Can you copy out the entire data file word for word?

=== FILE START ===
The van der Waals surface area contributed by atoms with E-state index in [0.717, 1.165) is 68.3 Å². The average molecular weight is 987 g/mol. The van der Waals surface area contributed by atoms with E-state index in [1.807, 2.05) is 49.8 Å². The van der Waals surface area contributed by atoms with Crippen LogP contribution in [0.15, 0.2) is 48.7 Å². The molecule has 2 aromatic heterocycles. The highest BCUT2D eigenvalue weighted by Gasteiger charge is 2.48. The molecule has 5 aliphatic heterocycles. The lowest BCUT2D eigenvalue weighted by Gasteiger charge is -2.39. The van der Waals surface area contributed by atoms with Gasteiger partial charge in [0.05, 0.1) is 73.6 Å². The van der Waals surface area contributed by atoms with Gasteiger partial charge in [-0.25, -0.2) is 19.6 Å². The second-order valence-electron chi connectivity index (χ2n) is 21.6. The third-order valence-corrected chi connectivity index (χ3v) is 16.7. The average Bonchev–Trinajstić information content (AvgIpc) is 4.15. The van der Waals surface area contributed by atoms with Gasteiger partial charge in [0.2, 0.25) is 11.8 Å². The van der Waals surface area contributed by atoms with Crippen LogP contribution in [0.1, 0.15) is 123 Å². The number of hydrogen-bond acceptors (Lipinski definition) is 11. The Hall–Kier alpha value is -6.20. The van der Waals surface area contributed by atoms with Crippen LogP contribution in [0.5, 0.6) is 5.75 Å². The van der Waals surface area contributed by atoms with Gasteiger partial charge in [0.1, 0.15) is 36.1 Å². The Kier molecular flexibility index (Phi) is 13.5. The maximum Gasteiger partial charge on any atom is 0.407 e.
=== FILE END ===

The van der Waals surface area contributed by atoms with E-state index in [0.717, 1.165) is 68.3 Å². The average molecular weight is 987 g/mol. The van der Waals surface area contributed by atoms with E-state index in [1.807, 2.05) is 49.8 Å². The van der Waals surface area contributed by atoms with Crippen LogP contribution in [0.15, 0.2) is 48.7 Å². The molecule has 2 aromatic heterocycles. The highest BCUT2D eigenvalue weighted by Gasteiger charge is 2.48. The molecule has 5 aliphatic heterocycles. The lowest BCUT2D eigenvalue weighted by Gasteiger charge is -2.39. The van der Waals surface area contributed by atoms with Gasteiger partial charge in [0.05, 0.1) is 73.6 Å². The van der Waals surface area contributed by atoms with Gasteiger partial charge in [-0.25, -0.2) is 19.6 Å². The second-order valence-electron chi connectivity index (χ2n) is 21.6. The third-order valence-corrected chi connectivity index (χ3v) is 16.7. The average Bonchev–Trinajstić information content (AvgIpc) is 4.15. The van der Waals surface area contributed by atoms with Gasteiger partial charge in [0.2, 0.25) is 11.8 Å². The van der Waals surface area contributed by atoms with Crippen LogP contribution in [0.1, 0.15) is 123 Å². The number of hydrogen-bond acceptors (Lipinski definition) is 11. The Hall–Kier alpha value is -6.20. The van der Waals surface area contributed by atoms with Crippen LogP contribution in [0.5, 0.6) is 5.75 Å². The van der Waals surface area contributed by atoms with Gasteiger partial charge in [0.1, 0.15) is 36.1 Å². The Kier molecular flexibility index (Phi) is 13.5. The maximum Gasteiger partial charge on any atom is 0.407 e.